Pre-Purchase Inspection

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Pre-Purchase Inspection
Pre-Purchase Inspection

Small Investment Now Could Preclude Major Expenses Later


Alpha Aviation Mission Outreach Center Inc. (AAMOC) provides personalized sales service: from listing your aircraft to personally showing your aircraft, to managing pre-purchase inspections.  Our sales team eliminates the confusion and stress often associated with aircraft transactions by managing the process for you.

AAMOC researches aircraft markets and performs a detailed market analysis of your aircraft. We identify and make comparisons to the current competition aircraft and present our client with a full market analysis and proposed marketing plan.

When representing our clients in the acquisition of the aircraft we look to identify and deliver the aircraft that best fits the mission profile.  Our market search capabilities allow for extensive research of aircraft on as well as off the market. Our consultation is ideal for first-time aircraft buyers as well as start-up flight departments seeking to  purchase their first aircraft.

services_iconAAMOC offers our pre-purchase inspection service with years of experience and knowledge to inshore you making a smart purchase on a new airplane.  Pre-Purchase Inspection is not an annual inspection, although the buyer and seller could agree to such an arrangement. The object is to examine the aircraft for damage and wear that might not be evident to an untrained eye and to form an educated guess as to maintenance problems that might arise in the future.
Obviously, the outcome of a pre-purchase inspection is likely to affect price. If a mechanic discovers a serious problem, the buyer is not likely to close the deal without a reduction in price equal to the cost of the repair. For that reason, the seller may be wary of such an inspection. Nevertheless, it is to the buyer’s advantage to insist upon one. The aircraft may be found to be un airworthy because of faulty equipment or lack of compliance with an airworthiness directive. Once the deal is closed and the buyer takes possession of the aircraft, it will be extremely difficult to force the previous owner to bear the cost of repairs that should have been performed before the sale.

The extent of a pre-purchase inspection depends upon the complexity of the aircraft and the wishes of the buyer. Because of the complexity of its systems, a late-model, turbocharged Cessna 210 requires a more thorough check-out than a simple Ercoupe. A wood-wing aircraft should be inspected for rotting or drying of the wooden components. Fabric-covered aircraft should be subjected to punch tests.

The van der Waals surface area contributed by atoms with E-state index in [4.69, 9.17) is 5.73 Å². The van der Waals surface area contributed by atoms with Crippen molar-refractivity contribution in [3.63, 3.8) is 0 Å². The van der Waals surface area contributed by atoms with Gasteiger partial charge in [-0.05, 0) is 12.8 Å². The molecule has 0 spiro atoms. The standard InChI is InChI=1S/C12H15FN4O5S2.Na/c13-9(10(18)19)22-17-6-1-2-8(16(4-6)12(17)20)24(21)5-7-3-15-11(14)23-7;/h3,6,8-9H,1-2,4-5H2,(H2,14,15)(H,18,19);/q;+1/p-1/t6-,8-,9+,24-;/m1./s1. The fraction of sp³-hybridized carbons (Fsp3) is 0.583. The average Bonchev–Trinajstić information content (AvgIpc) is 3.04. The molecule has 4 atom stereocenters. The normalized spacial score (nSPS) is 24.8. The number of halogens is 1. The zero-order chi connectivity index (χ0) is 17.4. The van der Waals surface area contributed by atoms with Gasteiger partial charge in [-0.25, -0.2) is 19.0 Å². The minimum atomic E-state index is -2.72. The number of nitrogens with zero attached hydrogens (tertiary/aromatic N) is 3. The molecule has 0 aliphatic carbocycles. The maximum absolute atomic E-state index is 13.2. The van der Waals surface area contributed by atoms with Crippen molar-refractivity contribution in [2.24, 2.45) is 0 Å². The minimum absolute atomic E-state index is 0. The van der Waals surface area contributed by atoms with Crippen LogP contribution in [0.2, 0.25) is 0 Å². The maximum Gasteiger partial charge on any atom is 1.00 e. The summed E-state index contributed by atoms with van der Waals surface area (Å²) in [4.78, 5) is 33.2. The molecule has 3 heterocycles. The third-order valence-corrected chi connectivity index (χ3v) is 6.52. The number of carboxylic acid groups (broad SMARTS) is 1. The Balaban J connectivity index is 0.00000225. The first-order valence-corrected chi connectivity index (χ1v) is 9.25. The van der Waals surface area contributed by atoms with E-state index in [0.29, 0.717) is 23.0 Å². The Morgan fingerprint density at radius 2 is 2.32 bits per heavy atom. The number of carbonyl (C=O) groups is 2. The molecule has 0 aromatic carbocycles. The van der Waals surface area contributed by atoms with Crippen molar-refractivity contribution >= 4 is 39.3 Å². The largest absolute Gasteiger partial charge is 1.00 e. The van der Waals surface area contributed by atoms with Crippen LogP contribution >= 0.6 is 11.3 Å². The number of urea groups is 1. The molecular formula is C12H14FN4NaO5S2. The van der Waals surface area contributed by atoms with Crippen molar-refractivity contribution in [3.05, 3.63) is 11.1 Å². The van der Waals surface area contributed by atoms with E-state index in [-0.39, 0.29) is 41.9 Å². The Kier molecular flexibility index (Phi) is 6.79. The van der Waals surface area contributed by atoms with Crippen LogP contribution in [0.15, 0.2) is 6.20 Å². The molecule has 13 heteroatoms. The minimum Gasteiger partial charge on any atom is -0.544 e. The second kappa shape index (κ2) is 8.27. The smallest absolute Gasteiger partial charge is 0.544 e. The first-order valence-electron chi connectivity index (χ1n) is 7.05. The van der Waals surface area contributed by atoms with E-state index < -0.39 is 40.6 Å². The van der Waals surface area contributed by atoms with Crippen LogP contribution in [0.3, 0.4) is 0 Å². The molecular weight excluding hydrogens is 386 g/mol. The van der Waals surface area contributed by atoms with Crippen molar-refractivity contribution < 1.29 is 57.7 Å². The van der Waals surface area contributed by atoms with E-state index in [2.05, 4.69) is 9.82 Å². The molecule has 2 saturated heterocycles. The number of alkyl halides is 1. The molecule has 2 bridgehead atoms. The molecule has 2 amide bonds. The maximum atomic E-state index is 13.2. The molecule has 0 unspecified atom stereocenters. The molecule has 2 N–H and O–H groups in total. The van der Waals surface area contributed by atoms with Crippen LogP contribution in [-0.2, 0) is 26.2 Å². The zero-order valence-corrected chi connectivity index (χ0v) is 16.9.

The buyer should specify the shop conducting the inspection or annual, but it is often the seller who rules in this decision. If that is the case, the buyer is well advised to evaluate the shop’s credibility and reputation. The inspection could amount to a “paperwork annual” in which the mechanic does his work looking through an office window, fingers attached to a coffee cup.

Poor annual inspections technically may not be fraudulent, but there have been incidents of improper repairs using stove bolts, hardware-store pop rivets, and other atrocities that cost a new owner with a fresh annual more than $5,000 to rectify. There is legal recourse in such cases, and the Federal Aviation Administration probably will be interested in a visit with the inspector, but the aircraft owner still loses money and use of the aircraft.

Following is a link to a printable checklist of items that should be covered on a thorough pre-purchase inspection. Many of the checks can be performed by the buyer, but a properly qualified authorized inspector (AI) or airframe and powerplant mechanic (A&P) should be retained to examine critical items such as the engine and logbooks.